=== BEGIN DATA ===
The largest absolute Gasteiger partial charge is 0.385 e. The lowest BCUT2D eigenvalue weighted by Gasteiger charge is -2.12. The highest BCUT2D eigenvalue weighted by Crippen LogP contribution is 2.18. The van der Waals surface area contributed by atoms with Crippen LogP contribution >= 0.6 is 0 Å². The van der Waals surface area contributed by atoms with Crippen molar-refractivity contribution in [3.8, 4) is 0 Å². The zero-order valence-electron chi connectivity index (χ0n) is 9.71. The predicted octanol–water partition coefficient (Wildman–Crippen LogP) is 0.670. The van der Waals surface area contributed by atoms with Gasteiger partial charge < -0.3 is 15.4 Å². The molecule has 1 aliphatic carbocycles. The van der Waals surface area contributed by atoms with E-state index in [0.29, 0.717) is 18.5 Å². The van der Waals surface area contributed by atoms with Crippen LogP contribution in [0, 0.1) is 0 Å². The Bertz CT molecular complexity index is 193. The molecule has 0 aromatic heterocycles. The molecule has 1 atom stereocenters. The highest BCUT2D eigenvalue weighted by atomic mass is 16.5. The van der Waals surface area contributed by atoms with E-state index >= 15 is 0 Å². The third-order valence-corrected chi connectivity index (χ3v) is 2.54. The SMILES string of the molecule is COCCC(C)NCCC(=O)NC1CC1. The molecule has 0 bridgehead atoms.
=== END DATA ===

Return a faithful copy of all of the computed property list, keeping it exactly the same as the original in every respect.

The largest absolute Gasteiger partial charge is 0.385 e. The lowest BCUT2D eigenvalue weighted by Gasteiger charge is -2.12. The highest BCUT2D eigenvalue weighted by Crippen LogP contribution is 2.18. The van der Waals surface area contributed by atoms with Crippen LogP contribution >= 0.6 is 0 Å². The van der Waals surface area contributed by atoms with Crippen molar-refractivity contribution in [3.8, 4) is 0 Å². The zero-order valence-electron chi connectivity index (χ0n) is 9.71. The predicted octanol–water partition coefficient (Wildman–Crippen LogP) is 0.670. The van der Waals surface area contributed by atoms with Gasteiger partial charge < -0.3 is 15.4 Å². The molecule has 1 aliphatic carbocycles. The van der Waals surface area contributed by atoms with E-state index in [0.29, 0.717) is 18.5 Å². The van der Waals surface area contributed by atoms with Crippen LogP contribution in [0, 0.1) is 0 Å². The Bertz CT molecular complexity index is 193. The molecule has 0 aromatic heterocycles. The molecule has 1 atom stereocenters. The highest BCUT2D eigenvalue weighted by atomic mass is 16.5. The van der Waals surface area contributed by atoms with E-state index >= 15 is 0 Å². The third-order valence-corrected chi connectivity index (χ3v) is 2.54. The SMILES string of the molecule is COCCC(C)NCCC(=O)NC1CC1. The molecule has 0 bridgehead atoms.